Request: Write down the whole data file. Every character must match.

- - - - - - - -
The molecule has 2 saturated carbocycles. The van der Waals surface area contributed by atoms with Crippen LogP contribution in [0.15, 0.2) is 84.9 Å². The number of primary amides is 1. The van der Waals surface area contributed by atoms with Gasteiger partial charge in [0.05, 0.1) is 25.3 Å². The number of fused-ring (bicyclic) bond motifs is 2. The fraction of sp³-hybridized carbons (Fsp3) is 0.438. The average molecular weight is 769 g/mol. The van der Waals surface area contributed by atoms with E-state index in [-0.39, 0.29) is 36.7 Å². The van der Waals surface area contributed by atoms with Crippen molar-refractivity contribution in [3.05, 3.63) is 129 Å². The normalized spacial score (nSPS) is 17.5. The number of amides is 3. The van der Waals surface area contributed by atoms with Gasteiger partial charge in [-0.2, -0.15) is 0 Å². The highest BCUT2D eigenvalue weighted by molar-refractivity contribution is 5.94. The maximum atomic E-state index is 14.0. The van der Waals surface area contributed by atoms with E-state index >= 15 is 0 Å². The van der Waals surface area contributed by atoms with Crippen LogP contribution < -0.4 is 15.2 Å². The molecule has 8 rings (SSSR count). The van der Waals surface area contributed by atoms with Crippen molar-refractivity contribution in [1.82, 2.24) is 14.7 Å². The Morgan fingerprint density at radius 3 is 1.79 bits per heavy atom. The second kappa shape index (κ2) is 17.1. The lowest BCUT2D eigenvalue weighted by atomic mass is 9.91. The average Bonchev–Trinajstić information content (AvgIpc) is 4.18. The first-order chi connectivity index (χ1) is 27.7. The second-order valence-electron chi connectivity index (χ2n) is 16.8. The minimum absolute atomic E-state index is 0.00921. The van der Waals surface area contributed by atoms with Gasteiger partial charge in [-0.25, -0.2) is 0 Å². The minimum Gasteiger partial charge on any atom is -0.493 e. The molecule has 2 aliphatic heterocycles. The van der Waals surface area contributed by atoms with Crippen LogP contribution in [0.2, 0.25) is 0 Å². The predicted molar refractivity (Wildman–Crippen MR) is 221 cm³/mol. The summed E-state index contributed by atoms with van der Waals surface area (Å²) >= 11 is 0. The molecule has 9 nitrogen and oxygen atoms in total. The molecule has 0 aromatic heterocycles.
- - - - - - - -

The molecule has 2 saturated carbocycles. The van der Waals surface area contributed by atoms with Crippen LogP contribution in [0.15, 0.2) is 84.9 Å². The number of primary amides is 1. The van der Waals surface area contributed by atoms with Gasteiger partial charge in [0.05, 0.1) is 25.3 Å². The number of fused-ring (bicyclic) bond motifs is 2. The fraction of sp³-hybridized carbons (Fsp3) is 0.438. The average molecular weight is 769 g/mol. The van der Waals surface area contributed by atoms with E-state index in [-0.39, 0.29) is 36.7 Å². The van der Waals surface area contributed by atoms with Crippen molar-refractivity contribution in [3.05, 3.63) is 129 Å². The normalized spacial score (nSPS) is 17.5. The number of amides is 3. The van der Waals surface area contributed by atoms with Gasteiger partial charge in [-0.2, -0.15) is 0 Å². The highest BCUT2D eigenvalue weighted by molar-refractivity contribution is 5.94. The maximum atomic E-state index is 14.0. The van der Waals surface area contributed by atoms with E-state index >= 15 is 0 Å². The van der Waals surface area contributed by atoms with Crippen LogP contribution < -0.4 is 15.2 Å². The molecule has 8 rings (SSSR count). The van der Waals surface area contributed by atoms with Crippen molar-refractivity contribution in [1.82, 2.24) is 14.7 Å². The Morgan fingerprint density at radius 3 is 1.79 bits per heavy atom. The second kappa shape index (κ2) is 17.1. The lowest BCUT2D eigenvalue weighted by atomic mass is 9.91. The average Bonchev–Trinajstić information content (AvgIpc) is 4.18. The first-order chi connectivity index (χ1) is 27.7. The second-order valence-electron chi connectivity index (χ2n) is 16.8. The minimum absolute atomic E-state index is 0.00921. The van der Waals surface area contributed by atoms with Gasteiger partial charge in [-0.25, -0.2) is 0 Å². The minimum Gasteiger partial charge on any atom is -0.493 e. The molecule has 2 aliphatic heterocycles. The van der Waals surface area contributed by atoms with Crippen LogP contribution in [0.2, 0.25) is 0 Å². The predicted molar refractivity (Wildman–Crippen MR) is 221 cm³/mol. The summed E-state index contributed by atoms with van der Waals surface area (Å²) >= 11 is 0. The molecule has 9 nitrogen and oxygen atoms in total. The molecule has 0 aromatic heterocycles.